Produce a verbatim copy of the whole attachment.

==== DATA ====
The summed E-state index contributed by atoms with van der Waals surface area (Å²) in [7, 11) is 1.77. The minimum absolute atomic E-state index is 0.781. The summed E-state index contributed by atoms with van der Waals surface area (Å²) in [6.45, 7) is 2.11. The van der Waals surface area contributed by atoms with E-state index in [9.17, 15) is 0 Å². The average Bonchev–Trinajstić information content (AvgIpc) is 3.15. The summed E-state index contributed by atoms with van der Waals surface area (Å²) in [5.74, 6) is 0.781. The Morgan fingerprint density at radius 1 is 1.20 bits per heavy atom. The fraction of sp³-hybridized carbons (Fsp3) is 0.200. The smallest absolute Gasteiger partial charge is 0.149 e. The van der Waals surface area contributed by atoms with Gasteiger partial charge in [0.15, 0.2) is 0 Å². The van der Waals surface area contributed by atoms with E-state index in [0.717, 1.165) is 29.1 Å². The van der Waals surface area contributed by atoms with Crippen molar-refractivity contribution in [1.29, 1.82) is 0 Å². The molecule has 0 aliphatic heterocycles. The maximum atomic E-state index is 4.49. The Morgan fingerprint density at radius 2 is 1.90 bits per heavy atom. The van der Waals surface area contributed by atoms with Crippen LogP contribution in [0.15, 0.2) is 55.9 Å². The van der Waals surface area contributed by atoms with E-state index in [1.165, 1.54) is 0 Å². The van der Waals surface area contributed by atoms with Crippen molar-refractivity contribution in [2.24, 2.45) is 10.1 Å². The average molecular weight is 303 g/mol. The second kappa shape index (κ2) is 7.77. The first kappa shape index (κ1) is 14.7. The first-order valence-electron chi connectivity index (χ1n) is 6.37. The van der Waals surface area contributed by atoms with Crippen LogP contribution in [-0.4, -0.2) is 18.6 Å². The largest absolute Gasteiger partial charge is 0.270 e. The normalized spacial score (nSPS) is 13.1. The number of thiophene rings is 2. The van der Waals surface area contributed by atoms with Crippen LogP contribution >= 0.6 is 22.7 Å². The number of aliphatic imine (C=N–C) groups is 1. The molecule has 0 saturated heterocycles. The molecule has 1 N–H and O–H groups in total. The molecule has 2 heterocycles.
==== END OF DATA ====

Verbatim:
The summed E-state index contributed by atoms with van der Waals surface area (Å²) in [7, 11) is 1.77. The minimum absolute atomic E-state index is 0.781. The summed E-state index contributed by atoms with van der Waals surface area (Å²) in [6.45, 7) is 2.11. The van der Waals surface area contributed by atoms with E-state index in [9.17, 15) is 0 Å². The average Bonchev–Trinajstić information content (AvgIpc) is 3.15. The summed E-state index contributed by atoms with van der Waals surface area (Å²) in [5.74, 6) is 0.781. The Morgan fingerprint density at radius 1 is 1.20 bits per heavy atom. The fraction of sp³-hybridized carbons (Fsp3) is 0.200. The smallest absolute Gasteiger partial charge is 0.149 e. The van der Waals surface area contributed by atoms with Gasteiger partial charge in [0.15, 0.2) is 0 Å². The van der Waals surface area contributed by atoms with E-state index in [0.717, 1.165) is 29.1 Å². The van der Waals surface area contributed by atoms with Crippen molar-refractivity contribution in [1.29, 1.82) is 0 Å². The molecule has 0 aliphatic heterocycles. The maximum atomic E-state index is 4.49. The Morgan fingerprint density at radius 2 is 1.90 bits per heavy atom. The van der Waals surface area contributed by atoms with Crippen LogP contribution in [0.15, 0.2) is 55.9 Å². The van der Waals surface area contributed by atoms with E-state index in [1.165, 1.54) is 0 Å². The van der Waals surface area contributed by atoms with Crippen molar-refractivity contribution in [2.24, 2.45) is 10.1 Å². The average molecular weight is 303 g/mol. The second kappa shape index (κ2) is 7.77. The first kappa shape index (κ1) is 14.7. The first-order valence-electron chi connectivity index (χ1n) is 6.37. The van der Waals surface area contributed by atoms with Crippen LogP contribution in [-0.4, -0.2) is 18.6 Å². The largest absolute Gasteiger partial charge is 0.270 e. The normalized spacial score (nSPS) is 13.1. The number of thiophene rings is 2. The van der Waals surface area contributed by atoms with Crippen LogP contribution >= 0.6 is 22.7 Å². The number of aliphatic imine (C=N–C) groups is 1. The molecule has 0 saturated heterocycles. The molecule has 1 N–H and O–H groups in total. The molecule has 2 heterocycles.